A soul-shaking, blood-curdling, skin-crawling, bone-chilling & nerve-wracking exercise in persistently looming dread, paranoia-inducing terror & never-ending nightmare, The Witch (stylized as The VVitch) is one of the best films I have ever seen. Crafted with immaculate precision, told with remarkable composure, and showcasing extraordinary level of craftsmanship in each n every aspect, this diabolical folktale is an unnatural, uncanny & unsettling work of horror that’s destined to rank amongst the greatest works of 21st century cinema in the years to come.
Set in 17th century, the story of The Witch (also known as The Witch: A New-England Folktale) concerns a family of devout Christians who are banished from their Puritan plantation due to differences between their religion principles. Homesteading on the edge of a secluded wilderness, they build a sustainable life for themselves but when the family’s youngest mysteriously vanishes from the premises and their crops fail, the unit starts to crumble and begins turning on one another, which ultimately leaves them vulnerable to an evil that tears them apart.
Written & directed by Robert Eggers in what’s actually his directorial debut, The Witch is an exceptional start to his filmmaking career and is undoubtedly one of the strongest debuts in recent memory. Eggers’ direction exudes both passion & perseverance plus every segment that ends up in the final print exhibits a level of confidence & restraint that one expects from an auteur. Devoid of jump scares, cheap thrills & all the usual tropes most horror films of today typically rely on to deliver the chills, this film defies genre conventions throughout its runtime to shape itself up as something that feels as unique as it is unearthly.
Eggers’ writing is top-notch as well, for the screenplay in itself is a product of painstaking research that was carried out to bring this historical period piece to life with as much authenticity as possible. Even the wordings in the script are based on the writings from the time which not only assists in illustrating the iconography of 17th century New England but also its way of life. The story isn’t short on folklore concerning witches, witchcraft & black magic either, and even incorporates some of that Enochian tongue into the narrative. And also lending credibility to its plot are its set of believable characters whose finely scripted arcs result in another full score for Eggers.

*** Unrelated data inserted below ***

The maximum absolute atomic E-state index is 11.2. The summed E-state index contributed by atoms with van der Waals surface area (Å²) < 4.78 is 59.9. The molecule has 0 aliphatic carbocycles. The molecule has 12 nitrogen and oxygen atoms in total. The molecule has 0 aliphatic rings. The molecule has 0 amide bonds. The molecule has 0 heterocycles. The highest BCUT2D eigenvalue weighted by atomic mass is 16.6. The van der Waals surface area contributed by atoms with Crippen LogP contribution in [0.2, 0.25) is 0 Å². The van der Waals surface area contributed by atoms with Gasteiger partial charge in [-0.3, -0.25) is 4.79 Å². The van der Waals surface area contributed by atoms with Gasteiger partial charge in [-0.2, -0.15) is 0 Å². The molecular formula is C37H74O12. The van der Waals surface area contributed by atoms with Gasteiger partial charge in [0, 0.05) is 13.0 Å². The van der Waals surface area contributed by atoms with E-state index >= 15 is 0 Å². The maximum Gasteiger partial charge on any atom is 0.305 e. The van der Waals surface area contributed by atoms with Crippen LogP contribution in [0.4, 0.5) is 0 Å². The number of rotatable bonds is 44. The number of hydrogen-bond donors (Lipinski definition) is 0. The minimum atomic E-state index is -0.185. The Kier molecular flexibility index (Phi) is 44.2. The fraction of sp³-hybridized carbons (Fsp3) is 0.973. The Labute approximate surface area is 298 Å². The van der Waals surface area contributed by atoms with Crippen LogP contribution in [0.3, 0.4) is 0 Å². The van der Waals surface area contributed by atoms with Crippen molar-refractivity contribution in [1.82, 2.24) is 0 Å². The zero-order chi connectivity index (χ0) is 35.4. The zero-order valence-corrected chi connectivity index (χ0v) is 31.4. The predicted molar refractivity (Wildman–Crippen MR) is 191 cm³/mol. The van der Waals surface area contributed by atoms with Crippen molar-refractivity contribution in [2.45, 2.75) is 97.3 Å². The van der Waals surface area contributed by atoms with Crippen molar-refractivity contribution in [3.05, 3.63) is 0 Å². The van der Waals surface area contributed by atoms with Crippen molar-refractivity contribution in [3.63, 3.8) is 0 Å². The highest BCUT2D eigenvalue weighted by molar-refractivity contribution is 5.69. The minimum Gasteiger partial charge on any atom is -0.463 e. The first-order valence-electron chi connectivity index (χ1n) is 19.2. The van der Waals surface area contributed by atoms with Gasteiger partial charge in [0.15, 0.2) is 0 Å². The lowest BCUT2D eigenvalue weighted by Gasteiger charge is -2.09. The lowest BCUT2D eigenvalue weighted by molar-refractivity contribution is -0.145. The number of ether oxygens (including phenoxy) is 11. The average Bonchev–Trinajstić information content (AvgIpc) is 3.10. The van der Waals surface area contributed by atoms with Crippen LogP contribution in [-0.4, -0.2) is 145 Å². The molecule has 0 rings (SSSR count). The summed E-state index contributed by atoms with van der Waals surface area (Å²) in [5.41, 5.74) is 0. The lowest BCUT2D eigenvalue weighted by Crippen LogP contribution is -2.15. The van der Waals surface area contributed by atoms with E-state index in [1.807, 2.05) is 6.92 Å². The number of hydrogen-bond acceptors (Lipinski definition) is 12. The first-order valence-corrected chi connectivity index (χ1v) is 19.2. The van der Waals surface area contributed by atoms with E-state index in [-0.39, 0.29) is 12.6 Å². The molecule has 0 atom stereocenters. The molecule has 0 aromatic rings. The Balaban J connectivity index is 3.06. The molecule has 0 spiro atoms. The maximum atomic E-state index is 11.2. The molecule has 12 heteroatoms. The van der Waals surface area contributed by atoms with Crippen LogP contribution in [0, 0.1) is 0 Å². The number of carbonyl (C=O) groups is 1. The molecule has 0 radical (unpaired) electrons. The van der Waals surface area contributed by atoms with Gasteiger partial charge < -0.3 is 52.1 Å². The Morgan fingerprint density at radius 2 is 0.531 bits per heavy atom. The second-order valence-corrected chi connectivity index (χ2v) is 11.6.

Production design team successfully creates a sinister environment that reeks of evil, and the peripherals of the isolated surroundings only add more eeriness to the whole setting. Cinematography is another highlight, relying on natural light to imbue a sense of realism, while the very earthy tones, cold colour palette & controlled manoeuvring of the camera inculcate an aura of foreboding that only magnifies as the plot progresses. Editing is methodically carried out, and every bit of its 93 minutes runtime plays a relevant role in the final outcome. And last but not the least, Mark Korven’s terrifying soundtrack further ups the ante by amplifying its nightmarish element, thus catapulting the viewing experience to another level.
While the film works as a chilling portrait of a family unraveling within their own sins, The Witch is mainly Thomasin’s story, for she is targeted from the very beginning. Continuously forced to feel guilty for Samuel’s disappearance and unreasonably reprimanded for others’ wrongdoings, all these false accusations keep tormenting & breaking her will little by little and eventually leave her in a completely shattered, hopeless & desperate state, a perfect recipe for the evil to seduce its prey. And the sincerity with which Anya Taylor-Joy renders her on screen and exhibits her increasing vulnerability is the sole reason why she is an absolute revelation in the given role. It is, by every means, an outstanding input from the young actress.
The rest of the cast, consisting of Ralph Ineson, Kate Dickie, Harvey Scrimshaw & others, chip in with excellent contributions in their respective roles. Ineson & Dickie are in as Thomasin’s parents and while the former delivers a measured performance, the latter’s input only gets more unhinged with time. Scrimshaw plays Thomasin’s brother and is committed to his role. Children mostly come off as annoying in horror movies but the twins present in this tale, Mercy & Jonas, are legitimately creepy. The titular character keeps surfacing from time to time, plus her introductory scene is so disturbing that its very image may continue haunting the viewers long after the credits have rolled. But the real show-stealer is Black Phillip, and you have to see it for yourself to know why.
On an overall scale, The Witch is a deeply unnerving, extremely disquieting & powerfully affecting cinema that feels like it was crafted by the Devil himself. An absolute masterwork of genre filmmaking that’s as polished in storytelling department as it is accomplished on technical scale, this ill-omened folktale of a family that gets torn apart by the forces of witchcraft, black magic & possession features none of the clichés & conventions that are so prevalent in contemporary horror and it’s one reason why it may not appease everyone. Instead, it is one of those rare new arrivals that feel so fresh, original & pathbreaking that it makes other recent entries look like the work of amateurs. The best movie of the year, one of the finest films of the decade, and one of the genuinely great works of horror in recent memory, The Witch is an impeccable feat from a debutant filmmaker that expands the horizons of horror cinema by pushing it into uncharted realms. One hundred percent recommended. Multiple viewings advised.